There is always a last day in professional life. For Joaquín, a teacher at Gimnasio de Los Cerros, a school in the north of Bogotá, Colombia, that day arrived after thirty-three years of teaching: he walked in as an employee and left as a pensioner.
The new phase in Joaquín’s life came with many challenges. The first was moving from busy Bogotá, 2,600 meters above sea level, to the warmer and friendlier city of Ibagué, which was better for his wife’s health and made it easier to care for his mother, who had been living there for six years.
Ibagué, capital of Tolima, was where he grew up, so the city brought back memories. Instead of hearing a school bell at 8:30 every morning, he started to remember scenes from his childhood while walking the city streets and crave certain dishes, like tamale wraps, lechona rice, cuchuco soup, achira cookies, guava candy and arepuelas, a type of sweet arepa.
Between one walk and another, between one reading time and another, he rediscovered the songs of his province: bambucos, pasillos and waltzes. One day, returning home, he ran into the chaplain of the parish of the Sacred Hearts of Jesus and Mary. After greeting him, Joaquín asked, “Father, how can I help?” In Joaquín’s own words, “I told him that I had been a catechist for Confirmation and First Communion, since I had obtained a degree in Religious and Moral Education from the University of La Sabana. The pastor accepted my offer immediately. A few days later, I was back in the classroom.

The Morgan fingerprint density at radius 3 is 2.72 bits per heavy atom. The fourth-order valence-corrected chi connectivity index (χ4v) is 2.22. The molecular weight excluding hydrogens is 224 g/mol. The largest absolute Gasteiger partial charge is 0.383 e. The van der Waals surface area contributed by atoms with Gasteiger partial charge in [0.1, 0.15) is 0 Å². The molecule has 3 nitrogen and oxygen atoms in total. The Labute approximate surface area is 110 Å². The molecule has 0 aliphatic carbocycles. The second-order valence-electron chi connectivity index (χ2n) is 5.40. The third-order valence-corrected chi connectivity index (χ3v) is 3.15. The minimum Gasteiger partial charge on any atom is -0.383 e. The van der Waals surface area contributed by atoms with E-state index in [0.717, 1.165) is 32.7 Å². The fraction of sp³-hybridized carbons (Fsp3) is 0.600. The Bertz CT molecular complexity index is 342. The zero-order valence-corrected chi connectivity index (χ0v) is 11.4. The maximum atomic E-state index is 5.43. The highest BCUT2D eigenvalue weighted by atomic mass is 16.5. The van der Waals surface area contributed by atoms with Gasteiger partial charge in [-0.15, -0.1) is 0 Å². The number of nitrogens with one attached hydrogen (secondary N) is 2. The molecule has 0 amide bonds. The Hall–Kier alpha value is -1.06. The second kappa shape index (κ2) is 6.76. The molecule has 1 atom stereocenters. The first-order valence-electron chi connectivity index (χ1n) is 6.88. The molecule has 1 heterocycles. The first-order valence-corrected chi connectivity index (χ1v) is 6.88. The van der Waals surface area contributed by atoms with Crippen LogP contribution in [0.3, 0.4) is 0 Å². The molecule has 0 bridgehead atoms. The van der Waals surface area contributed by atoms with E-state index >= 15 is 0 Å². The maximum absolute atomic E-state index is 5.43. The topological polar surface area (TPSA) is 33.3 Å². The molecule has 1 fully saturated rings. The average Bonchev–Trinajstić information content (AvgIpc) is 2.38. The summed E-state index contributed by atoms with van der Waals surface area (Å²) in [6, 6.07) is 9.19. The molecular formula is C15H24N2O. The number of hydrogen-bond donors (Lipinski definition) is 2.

“One day I realized that I was doing the same thing that St. Josemaría did in his first years of priesthood, when he prepared dozens of children in the slums of Madrid in the 1930s for their first Holy Communion.
“Another day, which was especially emotional for me, was when 87 scapulars were imposed on the children in the catechetical program, as a sign of protection of the Virgin Mary and as an encouragement to imitate Jesus’ life on earth.”
Now, months later, Joaquín is starting to teach a new group of children and youth who will receive the sacraments of Christian initiation at the end of the year. He has also joined another, secondary, project, fundraising to finish the construction of a new parish.
As Pope Francis writes, God calls us so that we may become “what the Lord wished to dream and create [...] Your life ought to be a prophetic stimulus to others and leave a mark on this world, the unique mark that only you can leave” (Christus vivit, 162).
For Joaquín, retirement was a time to rediscover his vocation as a teacher, because there is no “last day” for sharing the faith.